Baltimore man forged a police memo to get out of prison on murder charge, judge rules in tossing his wrongful arrest suit

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After years of proclaiming his innocence in a murder that sent him to prison on a life sentence, Tony DeWitt produced a document that would set him free. Now a judge has ruled the document a forgery, throwing out his wrongful arrest lawsuit against Baltimore and ordering him to pay the city's legal fees.

A Baltimore man convicted of killing a 16-year-old girl forged the document that helped win his freedom, a federal judge ruled while tossing out his wrongful arrest lawsuit and ordering him to pay potentially six-figures in attorneys fees to the city.

The outcome was a stunning turnabout for Tony DeWitt, who was freed from prison in 2015 and sought to be compensated. Instead, U.S. District Court Judge Deborah Chasanow ordered that he should pay the city’s attorney’s fees, after those attorneys uncovered evidence of a forged document and jail calls in which DeWitt was recorded trying to organize payments to witnesses.


“Such brazen actions make a mockery of the truth-seeking objectives of the judicial system and weaken its credibility as an institution deserving of public trust,” Chasanow ruled. “In one fell swoop Plaintiff’s actions undermined the public confidence in the integrity of law enforcement and the competence of state and federal courts.”

DeWitt remains free. He could not be reached for comment.


DeWitt always maintained his innocence in the 2002 killing of a 16-year-old girl and wounding another man. A court finally listened in 2015, only after he produced a police memo — which he claimed to have received in a public records request — showing that a witness identified someone else as the shooter and told detectives at the time. DeWitt’s conviction was thrown out by a judge, city prosecutors dropped his case and he walked free after 13 years behind bars.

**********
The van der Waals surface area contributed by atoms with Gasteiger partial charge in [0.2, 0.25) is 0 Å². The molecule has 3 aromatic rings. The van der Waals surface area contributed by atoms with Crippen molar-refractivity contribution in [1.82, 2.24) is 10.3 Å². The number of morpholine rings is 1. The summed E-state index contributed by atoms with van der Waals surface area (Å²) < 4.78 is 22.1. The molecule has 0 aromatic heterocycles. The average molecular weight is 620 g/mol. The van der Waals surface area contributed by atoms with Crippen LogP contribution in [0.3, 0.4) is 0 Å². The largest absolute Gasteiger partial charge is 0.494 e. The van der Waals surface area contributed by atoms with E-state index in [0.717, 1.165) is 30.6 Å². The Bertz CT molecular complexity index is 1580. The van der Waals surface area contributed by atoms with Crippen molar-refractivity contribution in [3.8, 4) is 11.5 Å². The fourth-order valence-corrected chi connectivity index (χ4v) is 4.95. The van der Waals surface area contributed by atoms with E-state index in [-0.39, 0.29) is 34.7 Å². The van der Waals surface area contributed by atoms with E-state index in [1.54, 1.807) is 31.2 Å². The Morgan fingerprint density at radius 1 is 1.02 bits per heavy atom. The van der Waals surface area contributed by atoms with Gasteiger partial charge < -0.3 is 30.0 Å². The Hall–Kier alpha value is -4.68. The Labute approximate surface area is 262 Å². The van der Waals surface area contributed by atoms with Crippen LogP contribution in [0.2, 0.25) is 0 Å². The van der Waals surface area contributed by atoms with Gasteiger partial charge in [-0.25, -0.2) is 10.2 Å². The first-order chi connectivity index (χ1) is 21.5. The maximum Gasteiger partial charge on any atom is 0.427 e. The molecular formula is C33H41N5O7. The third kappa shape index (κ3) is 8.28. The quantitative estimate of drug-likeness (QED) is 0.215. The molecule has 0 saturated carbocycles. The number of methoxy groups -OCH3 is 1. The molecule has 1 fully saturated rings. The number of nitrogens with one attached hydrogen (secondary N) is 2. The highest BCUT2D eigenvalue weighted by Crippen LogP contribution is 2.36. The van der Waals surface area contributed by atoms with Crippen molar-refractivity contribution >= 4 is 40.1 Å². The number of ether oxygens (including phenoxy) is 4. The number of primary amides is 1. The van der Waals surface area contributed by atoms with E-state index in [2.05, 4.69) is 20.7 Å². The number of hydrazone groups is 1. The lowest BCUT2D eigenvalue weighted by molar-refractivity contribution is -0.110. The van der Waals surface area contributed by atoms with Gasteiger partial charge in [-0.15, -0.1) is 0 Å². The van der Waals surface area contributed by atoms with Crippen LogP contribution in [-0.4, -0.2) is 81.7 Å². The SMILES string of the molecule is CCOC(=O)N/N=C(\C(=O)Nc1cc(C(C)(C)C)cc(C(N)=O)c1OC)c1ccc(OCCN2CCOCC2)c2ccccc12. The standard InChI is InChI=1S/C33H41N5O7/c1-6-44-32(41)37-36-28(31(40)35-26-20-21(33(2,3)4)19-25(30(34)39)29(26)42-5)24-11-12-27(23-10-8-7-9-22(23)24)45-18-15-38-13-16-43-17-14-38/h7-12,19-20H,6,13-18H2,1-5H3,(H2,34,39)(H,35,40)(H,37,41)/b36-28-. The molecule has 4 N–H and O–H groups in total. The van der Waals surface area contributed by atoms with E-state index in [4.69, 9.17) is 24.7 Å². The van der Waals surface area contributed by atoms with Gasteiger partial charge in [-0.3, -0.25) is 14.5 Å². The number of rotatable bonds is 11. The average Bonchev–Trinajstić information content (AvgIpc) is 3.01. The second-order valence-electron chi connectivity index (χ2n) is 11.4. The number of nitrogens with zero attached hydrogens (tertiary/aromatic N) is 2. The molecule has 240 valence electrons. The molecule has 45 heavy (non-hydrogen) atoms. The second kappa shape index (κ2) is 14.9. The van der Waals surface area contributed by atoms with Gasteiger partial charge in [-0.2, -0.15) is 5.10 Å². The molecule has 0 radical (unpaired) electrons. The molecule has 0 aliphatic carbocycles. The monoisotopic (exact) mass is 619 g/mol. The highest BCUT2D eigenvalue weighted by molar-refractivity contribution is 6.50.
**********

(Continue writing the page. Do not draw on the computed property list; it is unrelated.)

The memo used to document the witness interview, which is no longer in use, has a unique serial number. The city’s attorneys retrieved the original form with that serial number from police and prosecutors. It showed the back side of the original document was blank, according to the city’s filing.

Tony DeWitt

DeWitt’s copy contains typos — “homicide” is purportedly misspelled as “homocide” — and the detective’s signature is not even close to a match, city attorneys argued. Forensic document examiners also determined that a supervisor’s signature was forged, they wrote in their report.

“The existence of two copies of the original report, in the prosecutor and police files, is irrefutable, and uncontradicted, evidence that someone took the copy from the prosecutor’s office and clumsily added to the blank second page,” Chasanow said.

The city’s attorneys also listened to DeWitt’s recorded phone calls from jail and found conversations in which DeWitt could be heard arranging to bribe the surviving shooting victim and the victim’s brother, according to the city’s filing. In another call, they say, he discussed bribing the purported witness and coaching him for his testimony, the filing alleges.

“Me and you and my lawyer, we gonna work something out as far as a contract where as though I give you and your brother ten stacks a piece because that’s when I can sue their ass for a lot of their bulls--- they did in my trial,” DeWitt was recorded saying, according to the transcript. “I can lace your pocket and your brother pocket for real.”